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I’m Burned Out

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I’m not very busy this summer. I just need to work on my project related to computer which is very important to me. But there is a problem. I can’t. I can’t do that or many other things. My mind can’t stay focused.

I think I’m burned out. These are the sings that you can find in me: Sense of failure and self-doubt, Feeling helpless, trapped, and defeated, Detachment, feeling alone in the world, Loss of motivation, Increasingly cynical and negative outlook, Decreased satisfaction and sense of accomplishment.

It’s making me weak mentally. I can’t find any value in life. I still exercise 4 times a week but I almost don’t see any point in it anymore. I might someday stop exercising which is weird because it was always important to me.

I’m living in a place with a culture and laws against what I think to be right. It’s a small city with not much to do in it. But I can’t leave here for now.
It’s hard to find someone with similar interest here. I don’t have any friend around me. But I sometimes chat with my friends online because they live in a place far away. I live in my parent’s house but I don’t interact with them much.

So now, I’m always home. Bored. I can’t do my work. Don’t see any value in anything. I don’t know how I can fix this. Obviously the solution can’t be having social contact or having fun because I really can’t do them. Thank you.

I’m Burned Out

Answered by on -


Your situation shares common feelings associated with depression, but no diagnosis of depression can be performed online or in any other way except for an in person consultation with a mental health professional.

What we can say is that you are “unhappy.” A more accurate way to state that, is that your life at this time is not bringing you pleasure or contentment. It once did but it no longer does. Carl Jung, perhaps the world’s greatest psychoanalyst, talks about living a meaningful existence and Abraham Maslow, perhaps the world’s most underrated thinker, believes that the sole purpose of life is living a meaningful existence. Failure to do so, according to both men, will lead to unhappiness and much worse. They would explain your feelings as one’s that you would expect from the failure to live in a meaningful way. The existentialists would say that you are not living an “authentic existence.”

If they are right, the good news is that you can easily achieve a meaningful existence and its’ resultant happiness, by actively pursuing the things that are meaningful to you. Put simply, you need to do those things that you desire to do. I once worked with a radiologist that had achieved great success in life, was the head of his own medical Corporation and whose income was in the multimillion dollar range. According to him, he had everything; respect, money, a loving wife and successful children. Yet, he wasn’t happy even after having achieved every goal he felt was of value. He had everything that society had told him was of importance. However, he did not have happiness. If we hit fast-forward… he did achieve happiness and it came from restructuring his list of things of value.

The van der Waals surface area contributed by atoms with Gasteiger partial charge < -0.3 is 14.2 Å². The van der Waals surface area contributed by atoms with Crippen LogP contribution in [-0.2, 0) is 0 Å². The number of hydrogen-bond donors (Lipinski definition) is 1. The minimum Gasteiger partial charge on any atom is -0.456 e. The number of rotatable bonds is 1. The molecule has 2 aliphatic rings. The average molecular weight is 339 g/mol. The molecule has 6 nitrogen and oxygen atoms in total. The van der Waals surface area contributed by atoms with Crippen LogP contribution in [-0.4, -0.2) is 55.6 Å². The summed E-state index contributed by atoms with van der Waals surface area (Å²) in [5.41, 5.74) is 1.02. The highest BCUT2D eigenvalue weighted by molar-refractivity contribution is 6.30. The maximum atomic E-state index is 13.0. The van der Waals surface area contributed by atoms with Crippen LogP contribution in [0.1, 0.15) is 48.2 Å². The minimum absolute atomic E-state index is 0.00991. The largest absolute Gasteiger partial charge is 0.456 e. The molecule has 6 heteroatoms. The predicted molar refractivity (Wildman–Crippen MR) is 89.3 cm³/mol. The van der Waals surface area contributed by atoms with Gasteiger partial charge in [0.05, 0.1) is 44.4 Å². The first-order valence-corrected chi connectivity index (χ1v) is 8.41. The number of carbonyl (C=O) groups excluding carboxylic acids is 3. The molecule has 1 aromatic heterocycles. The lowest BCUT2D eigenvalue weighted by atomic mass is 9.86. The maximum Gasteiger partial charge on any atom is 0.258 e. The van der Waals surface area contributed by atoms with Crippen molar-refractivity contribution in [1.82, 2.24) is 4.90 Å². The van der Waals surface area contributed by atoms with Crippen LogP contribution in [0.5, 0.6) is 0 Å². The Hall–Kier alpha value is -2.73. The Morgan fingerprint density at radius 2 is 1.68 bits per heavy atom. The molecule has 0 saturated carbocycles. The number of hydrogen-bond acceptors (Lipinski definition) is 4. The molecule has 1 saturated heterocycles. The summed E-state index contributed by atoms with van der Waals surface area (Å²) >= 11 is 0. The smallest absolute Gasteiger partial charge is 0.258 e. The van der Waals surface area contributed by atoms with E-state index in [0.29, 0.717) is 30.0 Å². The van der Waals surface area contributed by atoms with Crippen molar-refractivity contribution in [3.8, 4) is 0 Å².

We are all different, none of us are the same. What was right for your father, your brother, what is right for your sister, none of these may be right for you. The course they took is likely not your course. If your family cannot tell you what is right for you, and they cannot, then certainly your culture cannot. Your path is your own and you must be brave enough to walk that path without the support and encouragement of family or friends. Jung and Maslow would say that for almost everyone who is unhappy, a course correction is needed.

Many people, who are unhappy and perhaps in need of a course correction, turn to drugs both legal and illegal, to feel better. They are “self-medicating.” When the drugs wear off, they feel just as bad and most likely worse, than before they took the drugs. Self-medication is not the answer. A good therapist will help you by simply helping you find your correct direction, your life’s course. Reading Jung and Maslow will help and perhaps that will be sufficient. If not, try counseling.

When dealing with a situation like yours, here’s my advice for picking the right therapist. Admittedly, there are those who would disagree with me and perhaps they are right but I can promise you that what I’m about to say is my most sincere belief. If you find a therapist, who after listening to your life’s description, tells you everything is good and you “should be happy” … find a new therapist. Find a therapist who after listening to all of your life’s accomplishments, tells you that what you have achieved may have produced happiness for some but obviously, not for you. It was the right course, for some. It was the wrong course for you. Perhaps, you have chosen the wrong course. Perhaps, it’s just that simple.

Never doubt the existence of your “right” course. It exists for you and for everyone. Good luck my friend.

Dr. Kristina Randle

I’m Burned Out

Therapists live, online right now, from BetterHelp:

Kristina Randle, Ph.D., LCSW

Kristina Randle, Ph.D., LCSW is a licensed psychotherapist and Assistant Professor of Social Work and Forensics with extensive experience in the field of mental health. She works in private practice with adults, adolescents and families. Kristina has worked in a large array of settings including community mental health, college counseling and university research centers.

APA Reference
Randle, K. (2018). I’m Burned Out. Psych Central. Retrieved on December 6, 2020, from
Scientifically Reviewed
Last updated: 8 May 2018 (Originally: 19 Aug 2017)
Last reviewed: By a member of our scientific advisory board on 8 May 2018
Published on Psych All rights reserved.